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Santa Barbara Homeowner Fighting City to Let Him Cut Down ‘Destructive’ Tree

Carey Ludford, set to address the council Tuesday in an appeal hearing, says the huge Brazilian pepper tree has damaged pipes, the sidewalk and cars

Carey Ludford stands beneath the hulking Brazilian pepper tree that he says is ruining the house he owns in the 3700 block of Pescadero Drive in Santa Barbara. He wants it removed, but the city won’t allow it.
Carey Ludford stands beneath the hulking Brazilian pepper tree that he says is ruining the house he owns in the 3700 block of Pescadero Drive in Santa Barbara. He wants it removed, but the city won’t allow it. (Josh Molina / Noozhawk photo)

The hulking Brazilian pepper tree in front of Carey Ludford's house offers a brilliant canopy of shade over his yard, sidewalk and street.

The tree, planted in the late 1960s, is healthy, vibrant and could live another 30 years.

But, unseen by most, the majestic, 40-foot giant also has a dark, seedy underside.

Its sap and droppings destroy cars and everything beneath it. Its roots lift the sidewalk like some sort of underground claw. And those same roots spread out underneath Carey's property in search of water to satisfy its thirst, while crushing any water pipes along the way. 

Ludford wants to put an end to his daily nightmare, but the City of Santa Barbara won't let him.

"It's extremely messy," Ludford told Noozhawk. "And three sections of my pipe have roots going through them."

Ludford is set to take his fight over the tree to the Santa Barbara City Council on Tuesday in an appeal hearing. The city's Parks and Recreation Commission already rejected his request to cut down the tree.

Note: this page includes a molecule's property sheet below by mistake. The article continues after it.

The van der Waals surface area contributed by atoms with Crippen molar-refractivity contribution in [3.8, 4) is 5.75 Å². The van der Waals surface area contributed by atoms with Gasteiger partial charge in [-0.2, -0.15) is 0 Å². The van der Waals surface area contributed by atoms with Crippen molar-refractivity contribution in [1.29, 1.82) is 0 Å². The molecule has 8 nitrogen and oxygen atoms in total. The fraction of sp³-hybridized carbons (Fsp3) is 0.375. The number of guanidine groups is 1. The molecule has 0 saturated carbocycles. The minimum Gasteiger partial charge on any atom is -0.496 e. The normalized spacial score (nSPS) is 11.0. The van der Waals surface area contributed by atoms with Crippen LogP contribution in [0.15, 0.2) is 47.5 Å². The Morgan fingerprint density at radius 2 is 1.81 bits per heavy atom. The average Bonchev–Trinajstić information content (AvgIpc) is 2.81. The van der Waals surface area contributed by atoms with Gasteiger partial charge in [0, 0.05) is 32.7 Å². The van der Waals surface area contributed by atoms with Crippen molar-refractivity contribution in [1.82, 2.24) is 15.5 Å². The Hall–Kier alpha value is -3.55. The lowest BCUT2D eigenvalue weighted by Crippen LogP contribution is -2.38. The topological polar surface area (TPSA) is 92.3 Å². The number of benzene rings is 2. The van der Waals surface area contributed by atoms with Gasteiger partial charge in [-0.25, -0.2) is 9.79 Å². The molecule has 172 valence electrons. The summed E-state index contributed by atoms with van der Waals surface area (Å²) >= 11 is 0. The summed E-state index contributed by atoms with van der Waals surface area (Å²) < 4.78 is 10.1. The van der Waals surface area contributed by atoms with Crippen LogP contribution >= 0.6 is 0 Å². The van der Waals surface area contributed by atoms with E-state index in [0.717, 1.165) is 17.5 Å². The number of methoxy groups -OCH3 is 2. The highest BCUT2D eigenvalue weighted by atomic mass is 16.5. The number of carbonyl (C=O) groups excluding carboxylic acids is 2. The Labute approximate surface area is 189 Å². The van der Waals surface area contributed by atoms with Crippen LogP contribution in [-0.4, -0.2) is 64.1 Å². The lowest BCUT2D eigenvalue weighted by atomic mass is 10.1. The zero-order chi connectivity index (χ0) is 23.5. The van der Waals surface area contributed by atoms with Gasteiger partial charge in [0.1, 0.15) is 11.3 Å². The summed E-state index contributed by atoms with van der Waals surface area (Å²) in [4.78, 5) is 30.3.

The tree is located in front of the sidewalk in the public right-of-way. The city owns the tree. It has replaced the sidewalk three times and trimmed the tree in 2012.

The city acknowledges the tree is not the best for the street, located near Las Positas and Modoc roads. Several have been removed since the 1960s. The official designated street for that area is the evergreen pear, which wreaks considerably less havoc on the ground. The Brazilian pepper tree, from South America, is considered invasive. 

Ludford's tree removal request will go before the City Council on the same day as discussion about the city's budget, a sales tax to pay for infrastructure, utility rate increases and other major city matters.

Ludford, a 63-year-old, mostly retired electrical contractor, hopes the council gives his issue adequate time for deliberation.

He has no flashy PowerPoint presentation planned. He hasn't lobbied or met with any of the council members individually. He will represent himself when he walks into City Hall.

"This is important to me," Ludford said.

Santa Barbara adopted an Urban Forestry Management Plan in 2014. The city has about 23,000 street trees, an investment that brings in about $2 million in annual benefits related to storm water reduction, carbon dioxide reduction and reduced energy costs, according to city officials.

They also estimate the city is home to about 323,000 trees, all contributing to what officials call "an urban forest," which creates about a 25 percent canopy cover.

"There is a benefit to the urban forest," said Jill Zachary, the city's assistant director of Parks & Recreation

Ludford is going up against these ideals in his request to take down the tree.

He hopes the City Council will understand his plight. His elderly mother, who recently moved into a retirement home, had difficulty walking in front of the house because of the raised sidewalks.

Every few months he has to pay someone to snake the pipes to clear about a clog or backup inside the house.

He believes that the roots have cracked a water main because his water bill is too high for the amount used.

Ludford said he is willing to plant two smaller trees on his own dime to replace the existing tree.

"The tree is very messy and drops caustic peppers, leaves and sap," he said. "We hate this messy, destructive tree and want it removed."

Tuesday's council meeting is scheduled to begin at 2 p.m at Santa Barbara City Hall, 735 Anacapa St.

Noozhawk staff writer Joshua Molina can be reached at .(JavaScript must be enabled to view this email address). Follow Noozhawk on Twitter: @noozhawk, @NoozhawkNews and @NoozhawkBiz. Connect with Noozhawk on Facebook.

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